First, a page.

A Pitt County judge ruled Wednesday the 14-year-old suspect arrested in the Farmville triple murder will be tried as an adult.
Judge Galen Braddy made the decision during a close-door session, according to Pitt County Sheriff's Captain Paula Dance. The boy, whose name is not yet being revealed, will face three counts of murder for the April 1 Hustle Mart shooting.
Nabil Almoganahi, David Alawi, and Sam Almoganahi were shot and killed at the store, a crime captured entirely on the mini-mart's surveillance cameras.
Captain Dance leads the Sheriff's Office investigation, and said in an interview Wednesday the 14-year-old acted as an adult in a crime that was cruel, contemplated and deliberate.
"We're talking about people with guns, going into stores and just killing innocent people," Dance said. "Just for the self gratification of getting money."
The suspect has 10 days to appeal the decision. If the appeal is denied, his name will be revealed, and he could face the possibility of life in prison.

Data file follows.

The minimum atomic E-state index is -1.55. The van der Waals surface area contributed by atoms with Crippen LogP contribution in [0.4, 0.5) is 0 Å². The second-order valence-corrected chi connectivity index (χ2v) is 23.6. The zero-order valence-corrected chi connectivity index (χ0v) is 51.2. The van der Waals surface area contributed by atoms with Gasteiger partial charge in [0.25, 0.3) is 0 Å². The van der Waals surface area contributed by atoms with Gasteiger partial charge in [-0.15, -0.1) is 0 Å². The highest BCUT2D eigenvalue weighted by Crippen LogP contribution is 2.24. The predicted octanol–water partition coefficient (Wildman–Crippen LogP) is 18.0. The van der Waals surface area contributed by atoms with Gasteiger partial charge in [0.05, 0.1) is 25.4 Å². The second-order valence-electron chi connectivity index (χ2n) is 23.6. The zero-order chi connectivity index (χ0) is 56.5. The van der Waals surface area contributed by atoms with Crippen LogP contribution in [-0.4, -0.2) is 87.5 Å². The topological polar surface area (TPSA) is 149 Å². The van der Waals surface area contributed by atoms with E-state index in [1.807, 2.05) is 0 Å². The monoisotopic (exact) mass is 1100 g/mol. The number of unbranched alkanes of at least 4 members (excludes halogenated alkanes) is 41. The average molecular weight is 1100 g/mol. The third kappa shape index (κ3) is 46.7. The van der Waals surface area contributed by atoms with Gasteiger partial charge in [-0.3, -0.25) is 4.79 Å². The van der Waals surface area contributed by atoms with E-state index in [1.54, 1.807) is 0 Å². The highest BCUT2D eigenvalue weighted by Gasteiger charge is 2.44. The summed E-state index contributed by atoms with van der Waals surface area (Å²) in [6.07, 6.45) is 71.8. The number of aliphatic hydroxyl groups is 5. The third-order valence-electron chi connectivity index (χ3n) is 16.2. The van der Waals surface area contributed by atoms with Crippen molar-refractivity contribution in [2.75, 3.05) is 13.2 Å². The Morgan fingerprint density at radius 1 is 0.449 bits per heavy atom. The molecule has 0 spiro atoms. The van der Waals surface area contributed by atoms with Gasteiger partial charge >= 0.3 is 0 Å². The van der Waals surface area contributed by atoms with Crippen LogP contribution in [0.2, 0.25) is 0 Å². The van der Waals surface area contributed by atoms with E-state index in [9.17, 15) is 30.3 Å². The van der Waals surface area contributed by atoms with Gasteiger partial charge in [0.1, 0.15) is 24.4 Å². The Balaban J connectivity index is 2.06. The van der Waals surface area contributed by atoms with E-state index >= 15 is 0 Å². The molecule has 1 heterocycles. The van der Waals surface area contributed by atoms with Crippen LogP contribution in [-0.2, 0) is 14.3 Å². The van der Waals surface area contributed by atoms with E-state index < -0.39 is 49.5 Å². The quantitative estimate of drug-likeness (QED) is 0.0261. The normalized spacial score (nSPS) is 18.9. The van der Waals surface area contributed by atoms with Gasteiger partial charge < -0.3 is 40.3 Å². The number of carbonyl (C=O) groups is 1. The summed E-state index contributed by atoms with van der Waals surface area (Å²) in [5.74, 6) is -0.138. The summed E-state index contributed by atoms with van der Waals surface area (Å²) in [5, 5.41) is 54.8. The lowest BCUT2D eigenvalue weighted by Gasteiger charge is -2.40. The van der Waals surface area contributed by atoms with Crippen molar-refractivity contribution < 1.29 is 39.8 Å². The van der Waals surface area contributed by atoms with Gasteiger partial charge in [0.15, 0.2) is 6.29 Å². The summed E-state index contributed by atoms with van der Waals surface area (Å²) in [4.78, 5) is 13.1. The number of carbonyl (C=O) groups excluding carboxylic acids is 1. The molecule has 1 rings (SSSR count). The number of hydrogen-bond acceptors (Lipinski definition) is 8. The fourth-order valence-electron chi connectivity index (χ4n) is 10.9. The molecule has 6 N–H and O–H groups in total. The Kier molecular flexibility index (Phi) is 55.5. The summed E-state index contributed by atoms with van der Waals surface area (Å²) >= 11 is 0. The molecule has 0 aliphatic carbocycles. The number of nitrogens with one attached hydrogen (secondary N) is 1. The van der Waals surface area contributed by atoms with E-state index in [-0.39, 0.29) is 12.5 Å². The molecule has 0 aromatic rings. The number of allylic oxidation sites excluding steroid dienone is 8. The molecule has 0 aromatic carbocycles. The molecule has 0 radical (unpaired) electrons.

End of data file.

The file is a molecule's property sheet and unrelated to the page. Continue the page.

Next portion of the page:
Prosecutors can not seek the death penalty for the boy. Under North Carolina law, capital punishment can only be administered to offenders 18 or older.
Captain Dance said the case against the defendant is strong.
"The evidence in this case, being the surveillance video tape, clearly shows what transpired in that store," Dance said. "Investigators usually have to piece together what happened during a crime. We can see it all right here."
The three other suspects accused of murder are all adults. Antwan Anthony, 29, Xavier Shamble, 19, and Willie Whitehead, 23, have been indicted on three counts of murder, kidnapping and robbery. They face the death penalty if convicted.
The 14-year-old did not have a gun on the night of the bloodshed, but deputies said he was part of the heist, and can not shed guilt.
"You may not be the one who pulls the trigger. But if you actively participate in a crime of this nature, then you're just as guilty as the rest of the people who participated in the crime," Dance said.
When asked if it was right to charge the boy as an adult, the veteran captain answered with conviction.
"I believe that it is," Dance replied. "I believe that's what the family wants. I stand by it 100 percent. We're not talking about somebody going in and taking a piece of bubble gum, and mom taking you back to give it back and say, "hey, I'm sorry." We can't say I'm sorry in this instance."